In the corners of the ongoing Medicare debate is the issue of variability of Medicare payments in different regions of the country. It long has been a complaint in the Pacific Northwest that Medicare reimbursement is lower than elsewhere in the nation because of the region's commitment to managed care and holding down medical costs.
Now the National Academy of Sciences' Institute of Medicine has released the findings of its three-year study on the subject, along with a recommendation discouraging Congress from implementing a "value index" to give favored funding to regions offering high-quality medical care at the lowest prices.
Pressure for the study came from political leaders in states such as Minnesota and Iowa, which boast of lower spending on health care spending. However, the Institute of Medicine report debunked most claims, saying medical spending variability often is as great within regions as it is among states.
The report also said the local areas with the lowest Medicare spending per beneficiary, adjusting for local wages and prices, were in New York, California and Oregon.
Areas with the highest per beneficiary Medicare spending were in Florida, Texas and Louisiana, states that typically still are dominated by fee-for-service health insurance systems.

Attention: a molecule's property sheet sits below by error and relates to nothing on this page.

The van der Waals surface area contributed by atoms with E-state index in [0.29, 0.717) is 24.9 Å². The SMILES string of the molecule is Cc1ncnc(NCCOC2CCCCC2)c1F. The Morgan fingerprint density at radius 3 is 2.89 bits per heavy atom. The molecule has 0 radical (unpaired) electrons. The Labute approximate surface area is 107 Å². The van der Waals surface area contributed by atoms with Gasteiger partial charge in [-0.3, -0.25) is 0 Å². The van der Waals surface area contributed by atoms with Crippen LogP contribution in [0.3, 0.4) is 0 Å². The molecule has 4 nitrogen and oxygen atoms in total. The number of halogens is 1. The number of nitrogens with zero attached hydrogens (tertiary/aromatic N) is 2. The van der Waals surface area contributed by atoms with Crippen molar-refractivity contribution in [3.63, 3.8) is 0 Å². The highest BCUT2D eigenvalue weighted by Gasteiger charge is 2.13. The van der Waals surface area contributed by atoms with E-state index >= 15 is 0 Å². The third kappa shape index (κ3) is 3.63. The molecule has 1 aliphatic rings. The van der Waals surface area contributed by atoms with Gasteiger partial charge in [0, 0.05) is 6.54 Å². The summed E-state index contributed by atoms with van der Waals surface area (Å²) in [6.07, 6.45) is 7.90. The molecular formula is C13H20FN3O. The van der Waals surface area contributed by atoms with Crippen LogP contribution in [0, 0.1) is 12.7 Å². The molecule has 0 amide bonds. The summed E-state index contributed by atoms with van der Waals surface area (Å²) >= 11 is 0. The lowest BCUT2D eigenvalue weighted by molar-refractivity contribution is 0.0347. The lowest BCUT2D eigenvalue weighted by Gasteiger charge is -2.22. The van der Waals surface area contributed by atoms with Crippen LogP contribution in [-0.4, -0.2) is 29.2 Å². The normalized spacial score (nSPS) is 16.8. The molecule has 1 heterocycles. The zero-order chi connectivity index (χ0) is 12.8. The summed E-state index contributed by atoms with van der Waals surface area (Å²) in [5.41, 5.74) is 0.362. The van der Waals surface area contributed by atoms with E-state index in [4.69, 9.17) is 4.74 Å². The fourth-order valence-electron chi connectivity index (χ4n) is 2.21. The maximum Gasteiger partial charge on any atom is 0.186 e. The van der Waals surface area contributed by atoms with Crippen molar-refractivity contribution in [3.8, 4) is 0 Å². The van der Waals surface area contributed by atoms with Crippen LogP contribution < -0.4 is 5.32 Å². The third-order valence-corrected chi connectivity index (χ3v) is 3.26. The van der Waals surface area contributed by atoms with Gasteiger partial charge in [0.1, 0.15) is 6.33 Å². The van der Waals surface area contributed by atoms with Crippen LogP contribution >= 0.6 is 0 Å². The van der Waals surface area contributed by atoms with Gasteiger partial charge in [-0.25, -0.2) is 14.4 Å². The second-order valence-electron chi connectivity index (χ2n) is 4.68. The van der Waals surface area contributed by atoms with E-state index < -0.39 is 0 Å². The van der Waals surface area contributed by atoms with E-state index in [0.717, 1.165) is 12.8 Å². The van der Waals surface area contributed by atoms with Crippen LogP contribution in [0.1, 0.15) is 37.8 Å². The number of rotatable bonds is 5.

Health care experts cited in a New York Times story about the report said a key to quality care at lower prices is controlling utilization of medical services, which has nothing to do with geography. A New York health care official said the Bronx achieved relatively high quality care at lower prices as a result of an aggressive effort by Montefiore Medical Center to coordinated care.
It is little surprise, then, that Oregon's experiment with coordinated care organizations, charged by Governor Kitzhaber with bending the cost curve of health care delivery systems, has attracted so much attention nationally. One of the top priorities of coordinated care organizations in Oregon has been to improve treatment approaches for patients suffering from complex chronic diseases, with a goal of sharply reducing their admission to hospitals.
The efforts and early successes of coordinated care have not gained much national prominence, especially under the brighter lights shining on the debate over Medicare reform, which President Obama rekindled this week. As politicians get around to modifying Medicare, the on-the-ground reforms achieved by health care providers will undoubtedly be pushed onto center stage.